Battle of Barbalissos
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Battle of Barbalissos
Battle of Barbalissos
Part of the Roman-Persian Wars
Date252 CE
Location
Result Sasanian victory[2][3]
Belligerents
Sassanid Empire Roman Empire
Commanders and leaders
Shapur I
Strength
Unknown 60,000[4]
Casualties and losses
Unknown Roman forces annihilated[5][6]

The Battle of Barbalissos was fought between the Sasanian Persians and Romans at Barbalissos. Shapur I used Roman incursions into Armenia as pretext and resumed hostilities with the Romans. The Sassanids attacked a Roman force of 60,000 strong at Barbalissos and the Roman army was destroyed. The defeat of this large Roman force left the Roman east open to attack and led to the eventual capture of Antioch and Dura Europos three years later. This battle is only known through Shapur I's inscription at Naqsh-e Rostam.

Overview

The battle was fought between the Sassanid Persians and Romans at Barbalissos, an old Roman town near Aleppo in modern-day Syria and close to the Euphrates River. The battle was fought in 252 when Shapur I (239-270 CE), King of the Sassanian Empire led his army from the Euphrates River and met with a Roman army 60,000 strong of legionaries, archers, and Roman cavalry. Although the number of forces of Sassanid Persians are unclear, through tactics and use of strategy Shapur I managed to win the battle and open a way through the Syrian cities and castles.[7][8] The defeat was very costly for Valerian who appointed many more armies to stop Shapur I from quick advance into Roman soil and later decided to lead an army of 70,000 legionaries himself.[9]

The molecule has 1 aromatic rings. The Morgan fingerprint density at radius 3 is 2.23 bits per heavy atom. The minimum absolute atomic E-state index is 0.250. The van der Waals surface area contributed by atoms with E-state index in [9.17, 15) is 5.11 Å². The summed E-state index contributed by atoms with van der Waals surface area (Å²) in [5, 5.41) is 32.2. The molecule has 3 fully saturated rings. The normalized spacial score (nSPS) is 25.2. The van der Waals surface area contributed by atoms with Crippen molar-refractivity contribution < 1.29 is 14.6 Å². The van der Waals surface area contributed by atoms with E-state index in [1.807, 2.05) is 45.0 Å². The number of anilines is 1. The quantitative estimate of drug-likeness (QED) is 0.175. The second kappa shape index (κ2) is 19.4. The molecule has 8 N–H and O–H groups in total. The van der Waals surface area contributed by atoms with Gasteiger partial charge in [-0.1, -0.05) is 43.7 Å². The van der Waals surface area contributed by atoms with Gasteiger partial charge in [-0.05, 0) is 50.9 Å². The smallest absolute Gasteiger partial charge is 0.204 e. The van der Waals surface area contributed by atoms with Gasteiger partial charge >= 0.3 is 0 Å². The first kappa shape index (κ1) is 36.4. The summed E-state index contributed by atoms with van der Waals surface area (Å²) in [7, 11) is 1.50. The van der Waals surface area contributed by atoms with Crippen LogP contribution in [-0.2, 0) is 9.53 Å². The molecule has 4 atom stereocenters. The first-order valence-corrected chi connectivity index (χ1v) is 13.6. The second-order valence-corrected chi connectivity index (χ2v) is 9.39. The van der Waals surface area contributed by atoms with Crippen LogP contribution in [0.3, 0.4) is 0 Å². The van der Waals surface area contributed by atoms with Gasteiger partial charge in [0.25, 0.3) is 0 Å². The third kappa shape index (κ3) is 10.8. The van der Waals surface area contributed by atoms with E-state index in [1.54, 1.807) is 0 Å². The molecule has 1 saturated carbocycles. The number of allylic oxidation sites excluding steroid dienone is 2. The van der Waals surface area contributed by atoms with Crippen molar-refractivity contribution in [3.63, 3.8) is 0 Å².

Sources

References

  1. ^ "PUR I: History - Encyclopaedia Iranica". www.iranicaonline.org. Retrieved 2020.
  2. ^ The Cambridge Ancient History: Volume 12, The Crisis of Empire, AD 193-337, "He captured several tomns and then destroyed a Roman army of 60000 men at Barbalissus (Balis) on the large bend of the Euphrates to the north."
  3. ^ Maria Brosius, The Persians, (Routledge, 2006), 145.
  4. ^ Maria Brosius, The Persians, 145.
  5. ^ Encyclopaedia Iranica "And we annihilated a Roman force of 60,000 at Barbalissus [modern Qal?at al-B?lis, on the left bank of the Euphrates in Syria] and we burned and ravaged the province of Syria and all its dependencies; and in that one campaign we conquered from the Roman empire the following forts and cities (some thirty-six of them are named)"
  6. ^ The Cambridge Ancient History: Volume 12, The Crisis of Empire, AD 193-337, "He captured several tomns and then destroyed a Roman army of 60000 men at Barbalissus (Balis) on the large bend of the Euphrates to the north."
  7. ^ Brosius, Lecturer in Ancient History Maria; Brosius, Maria (2006-04-18). The Persians. Routledge. ISBN 9781134359844.
  8. ^ Millar, Fergus (1993). The Roman Near East, 31 B.C.-A.D. 337. Harvard University Press. ISBN 9780674778863.
  9. ^ Kia, Mehrdad (2016-06-27). The Persian Empire: A Historical Encyclopedia [2 volumes]: A Historical Encyclopedia. ABC-CLIO. ISBN 9781610693912.

Coordinates: 36°03?40?N 37°53?28?E / 36.0610°N 37.8912°E / 36.0610; 37.8912


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